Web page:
Tony Michaels is no stranger to navigating choppy waters. The CEO and executive director of The Parade Company, which puts on traditions like America’s Thanksgiving Day Parade and the Ford Fireworks, took the helm of the Detroit nonprofit during tough times, at the height of the financial crisis. “2008, 2009, are you kidding me?” says Michaels.

Before heading such institutions, Michaels was CEO of Big Boy Restaurants. He’d effectively spent his entire working life there, starting at age 14 in various restaurant roles with Elias Brothers, which held the Big Boy trademark. “I just kind of grew up in that company.”

“As the company was headed toward financial trouble … I was made CEO,” he says. “My job was to keep the brand going and find a buyer.” With Elias nearing bankruptcy, Michaels found that buyer, getting a signed letter of intent for the purchase the same day it filed for short-lived Chapter 11. “I ran the company for seven more years and we were booming.”

Having served on The Parade Company board, Michaels moved into the organization’s top spot in spring 2009. “We cranked it up and really improved this organization, so many facets of it,” he says. “The whole idea was, make everything great and we will get more sponsorship and we’ll be able to do more really great things.”

Broadcast in 185 cities across the U.S., America’s Thanksgiving Day Parade was voted by USA Today readers the “Best Holiday Parade” in both 2018 and 2019. “There’s something very, very special about the parade,” says Michaels. “We’re in our 94th year and that is just such a tradition. There’s a million people lined up on Woodward Avenue in Detroit.”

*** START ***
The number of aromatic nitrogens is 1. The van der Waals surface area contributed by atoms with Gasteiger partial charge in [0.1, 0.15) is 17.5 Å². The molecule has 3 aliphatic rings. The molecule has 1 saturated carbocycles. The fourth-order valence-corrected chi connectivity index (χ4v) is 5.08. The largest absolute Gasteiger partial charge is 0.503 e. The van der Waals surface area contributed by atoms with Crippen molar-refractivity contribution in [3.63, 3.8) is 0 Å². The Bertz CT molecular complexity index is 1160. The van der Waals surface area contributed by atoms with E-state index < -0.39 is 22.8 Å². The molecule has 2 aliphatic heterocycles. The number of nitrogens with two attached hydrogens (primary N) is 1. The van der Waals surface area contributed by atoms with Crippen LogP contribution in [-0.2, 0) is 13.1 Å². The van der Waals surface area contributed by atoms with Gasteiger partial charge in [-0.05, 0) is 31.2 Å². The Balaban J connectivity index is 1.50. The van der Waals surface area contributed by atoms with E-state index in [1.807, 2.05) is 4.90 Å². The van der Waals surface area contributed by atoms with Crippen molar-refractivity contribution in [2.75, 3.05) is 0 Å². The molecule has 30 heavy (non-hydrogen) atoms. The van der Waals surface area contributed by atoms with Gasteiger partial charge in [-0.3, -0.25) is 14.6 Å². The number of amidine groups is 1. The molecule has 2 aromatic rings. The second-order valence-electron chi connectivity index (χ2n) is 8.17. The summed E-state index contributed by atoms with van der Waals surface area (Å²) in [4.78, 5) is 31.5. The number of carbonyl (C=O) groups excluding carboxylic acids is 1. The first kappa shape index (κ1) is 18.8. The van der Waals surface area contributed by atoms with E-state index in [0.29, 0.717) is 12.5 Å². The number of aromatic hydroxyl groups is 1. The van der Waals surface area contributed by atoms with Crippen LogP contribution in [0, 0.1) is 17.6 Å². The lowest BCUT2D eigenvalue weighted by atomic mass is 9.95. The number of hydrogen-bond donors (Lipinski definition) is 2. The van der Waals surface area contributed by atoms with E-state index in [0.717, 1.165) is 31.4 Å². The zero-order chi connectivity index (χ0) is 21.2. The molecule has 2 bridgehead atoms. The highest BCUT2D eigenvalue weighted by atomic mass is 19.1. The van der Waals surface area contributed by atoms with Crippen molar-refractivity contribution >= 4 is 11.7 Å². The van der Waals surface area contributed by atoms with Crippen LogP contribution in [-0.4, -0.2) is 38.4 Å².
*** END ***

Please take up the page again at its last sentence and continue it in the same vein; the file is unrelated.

Michaels says bringing those people together makes his work worthwhile. “When you see the faces of the kids and the families and the camaraderie on that day. … Everybody’s together, everybody’s taking it in and that’s the way it’s supposed to be.”

Dorothy Hecht was just 16 years old in 1937 when she waited on her first table at what was then Fischer’s Restaurant in downtown Frankenmuth, and ecstatically earned her first 25-cent tip. When she met and eventually married William “Tiny” Zehnder, whose family owned Zehnder’s Restaurant across the street, her happiness continued, and a legacy began.

 

If you'd have told a young Larry Alexander, president and CEO of the Detroit Metro Convention & Visitors Bureau (DMCVB), that he’d spend his career making memories, he wouldn’t have believed you. 

 

Ken Hayward has spent nearly his entire career serving at one hotel. But when you start your career at one of the most iconic and historic hotels in Michigan— even the nation—it’s hard to see yourself anywhere else. Hayward, executive vice president and managing director of Grand Hotel on Mackinac Island, was recently named Hotelier of the Year by Historic Hotels of America. This honor comes decades after Hayward was given an unexpected opportunity.